As of Wednesday, Zhejiang has confirmed 1,131 cases of the novel coronavirus, according to the provincial health body.

Coronavirus in Japan: Japan currently has the highest number of confirmed cases outside mainland China, with a total of 201 cases -- 28 on land, and 175 on a cruise ship currently docked under quarantine in Yokohama bay.

10:04 p.m. ET, February 11, 2020

650 Americans onboard the stranded Westerdam cruise ship

From CNN’s Mick Krever in Tokyo

The Holland America Westerdam cruise ship is pictured passing through Glacier Bay, Alaska in July 2019.
The Holland America Westerdam cruise ship is pictured passing through Glacier Bay, Alaska in July 2019. Tim Rue/Bloomberg/Getty Images

There are 650 Americans out of 1,455 guests stuck onboard the Westerdam cruise ship, according to cruise operator Holland America Line.

There are more than 2,000 people onboard in total, including 802 crew members.

The ship is stuck at sea with no place to dock, after being turned away by multiple countries -- despite having no confirmed cases of coronavirus and not being in a state of quarantine.

The 1,455 passengers are from:

  • United States: 650 passengers
  • Canada: 271
  • United Kingdom: 127
  • The Netherlands: 91
  • Australia: 79
  • Germany: 57
  • China and Hong Kong: 30
  • Other: 150
9:50 p.m. ET, February 11, 2020

US national security adviser says coronavirus could impact trade deal with China

From CNN's Nikki Carvajal

National security adviser Robert O'Brien on October 23, 2019.
National security adviser Robert O'Brien on October 23, 2019. Saul Loeb/AFP/Getty Images

US national security adviser Robert O’Brien said the novel coronavirus could have negative consequences for the US-China trade deal, but it won’t fundamentally change the agreement.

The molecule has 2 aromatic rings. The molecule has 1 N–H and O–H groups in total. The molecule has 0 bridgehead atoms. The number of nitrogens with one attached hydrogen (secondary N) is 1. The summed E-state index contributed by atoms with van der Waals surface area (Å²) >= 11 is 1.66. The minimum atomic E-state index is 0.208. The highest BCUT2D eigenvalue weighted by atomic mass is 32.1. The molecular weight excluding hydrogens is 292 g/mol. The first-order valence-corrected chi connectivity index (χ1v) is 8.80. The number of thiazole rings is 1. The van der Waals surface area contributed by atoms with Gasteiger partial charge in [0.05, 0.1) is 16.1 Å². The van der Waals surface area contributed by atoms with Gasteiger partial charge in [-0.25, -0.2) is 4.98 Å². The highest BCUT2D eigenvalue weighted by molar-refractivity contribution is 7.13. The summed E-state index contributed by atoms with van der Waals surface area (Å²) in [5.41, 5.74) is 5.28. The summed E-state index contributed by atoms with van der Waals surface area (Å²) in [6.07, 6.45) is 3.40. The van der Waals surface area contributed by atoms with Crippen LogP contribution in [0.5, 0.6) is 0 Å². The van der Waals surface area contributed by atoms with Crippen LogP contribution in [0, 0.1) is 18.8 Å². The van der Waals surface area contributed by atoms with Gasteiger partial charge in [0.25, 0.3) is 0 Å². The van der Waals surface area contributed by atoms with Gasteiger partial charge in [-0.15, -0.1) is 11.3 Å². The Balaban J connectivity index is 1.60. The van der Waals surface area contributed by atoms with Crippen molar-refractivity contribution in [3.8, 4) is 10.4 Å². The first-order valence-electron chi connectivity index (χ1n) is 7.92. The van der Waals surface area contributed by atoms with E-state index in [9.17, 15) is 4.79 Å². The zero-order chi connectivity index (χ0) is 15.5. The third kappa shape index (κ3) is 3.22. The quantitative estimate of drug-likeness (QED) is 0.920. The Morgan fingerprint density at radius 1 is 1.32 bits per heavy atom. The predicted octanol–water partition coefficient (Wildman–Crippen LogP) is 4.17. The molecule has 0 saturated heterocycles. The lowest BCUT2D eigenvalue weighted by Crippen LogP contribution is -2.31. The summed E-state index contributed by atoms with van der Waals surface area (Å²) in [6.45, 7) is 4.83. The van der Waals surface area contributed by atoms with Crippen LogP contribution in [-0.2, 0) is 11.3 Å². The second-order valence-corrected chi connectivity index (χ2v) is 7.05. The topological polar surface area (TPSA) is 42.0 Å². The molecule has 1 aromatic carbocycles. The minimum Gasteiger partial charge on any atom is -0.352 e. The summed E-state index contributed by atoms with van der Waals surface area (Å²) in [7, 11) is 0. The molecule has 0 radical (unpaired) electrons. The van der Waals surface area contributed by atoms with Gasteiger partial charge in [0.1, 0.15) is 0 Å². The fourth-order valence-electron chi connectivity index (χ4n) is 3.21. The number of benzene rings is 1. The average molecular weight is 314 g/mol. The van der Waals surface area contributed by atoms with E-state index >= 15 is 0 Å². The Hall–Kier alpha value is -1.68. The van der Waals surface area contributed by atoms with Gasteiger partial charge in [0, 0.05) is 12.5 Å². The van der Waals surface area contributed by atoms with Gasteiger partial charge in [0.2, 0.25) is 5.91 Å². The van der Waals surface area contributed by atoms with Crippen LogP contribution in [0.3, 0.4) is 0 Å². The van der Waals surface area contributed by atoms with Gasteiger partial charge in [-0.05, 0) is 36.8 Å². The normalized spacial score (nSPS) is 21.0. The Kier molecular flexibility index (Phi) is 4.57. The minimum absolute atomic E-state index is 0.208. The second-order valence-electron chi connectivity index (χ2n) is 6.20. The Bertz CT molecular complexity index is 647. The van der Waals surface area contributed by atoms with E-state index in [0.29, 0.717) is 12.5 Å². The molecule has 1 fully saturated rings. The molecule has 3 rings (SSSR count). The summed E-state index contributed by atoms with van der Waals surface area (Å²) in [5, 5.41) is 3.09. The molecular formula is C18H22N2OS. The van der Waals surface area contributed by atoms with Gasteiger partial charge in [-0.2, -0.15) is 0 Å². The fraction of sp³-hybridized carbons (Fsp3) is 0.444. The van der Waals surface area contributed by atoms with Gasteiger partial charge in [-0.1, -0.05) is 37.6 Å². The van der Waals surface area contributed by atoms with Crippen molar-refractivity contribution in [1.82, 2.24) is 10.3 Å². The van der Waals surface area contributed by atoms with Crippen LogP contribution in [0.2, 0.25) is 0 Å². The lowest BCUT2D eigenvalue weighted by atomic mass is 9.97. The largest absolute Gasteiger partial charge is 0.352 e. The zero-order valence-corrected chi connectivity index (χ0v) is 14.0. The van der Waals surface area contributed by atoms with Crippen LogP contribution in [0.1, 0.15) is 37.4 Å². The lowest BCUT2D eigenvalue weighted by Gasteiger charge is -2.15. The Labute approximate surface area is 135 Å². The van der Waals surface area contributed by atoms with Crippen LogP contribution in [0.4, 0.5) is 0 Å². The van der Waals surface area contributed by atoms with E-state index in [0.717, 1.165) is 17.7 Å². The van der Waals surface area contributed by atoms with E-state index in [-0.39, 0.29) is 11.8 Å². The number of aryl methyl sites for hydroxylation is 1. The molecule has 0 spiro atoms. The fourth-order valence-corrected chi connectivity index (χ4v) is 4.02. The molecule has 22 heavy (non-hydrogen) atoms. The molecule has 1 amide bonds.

“This could have an impact on the phase one deal,” O’Brien said Tuesday evening. 

“It’s not going to change the phase one deal,” he continued. “It’s just we expect that part of the phase one deal China will spend more money on US agricultural products, and we’ll have to see how that plays out.”

Virus conspiracy theory: O'Brien also admitted that it’s not clear where the virus came from, and would not flatly deny theories that it may have originated as a biological weapon, as Sen. Tom Cotton of Arkansas has suggested. 

“I’ve seen those reports, and Twitter and the internet are alive with them,” he said. “I don’t have any information on that one way or the other."

Chinese backlash: China's ambassador to the US criticized Cotton for giving credence to the unconfirmed conspiracy theories about the virus, telling CBS News a lot about the virus remains unknown.

"It’s very harmful, it’s very dangerous, to stir up suspicion, rumors and spread them among the people,” he said. 
9:35 p.m. ET, February 11, 2020

40 new coronavirus cases on Japan cruise ship, including one quarantine officer

From CNN’s Yoko Wakatsuki, Junko Ogura, and Mick Krever in Tokyo

Relatives of passengers wave towards the Diamond Princess cruise ship in Yokohama on February 11, 2020.
Relatives of passengers wave towards the Diamond Princess cruise ship in Yokohama on February 11, 2020. Charly Triballeau/AFP/Getty

A total of 40 more novel coronavirus cases have been confirmed on the Diamond Princess cruise ship docked at Yokohama port, Japanese health minister Katsunobu Kato announced today.

This brings the total number of cases from the ship to 175. It has been docked under quarantine since February 4, with the quarantine scheduled to end on February 19.

The 40 new cases include one quarantine officer who came on board to help with the quarantine, Kato said.

In a statement announcing the new cases, the cruise operator Princess Cruises said “we are following guidance from the Japan Ministry of Health on plans for disembarkation protocols to provide medical care for these new cases.”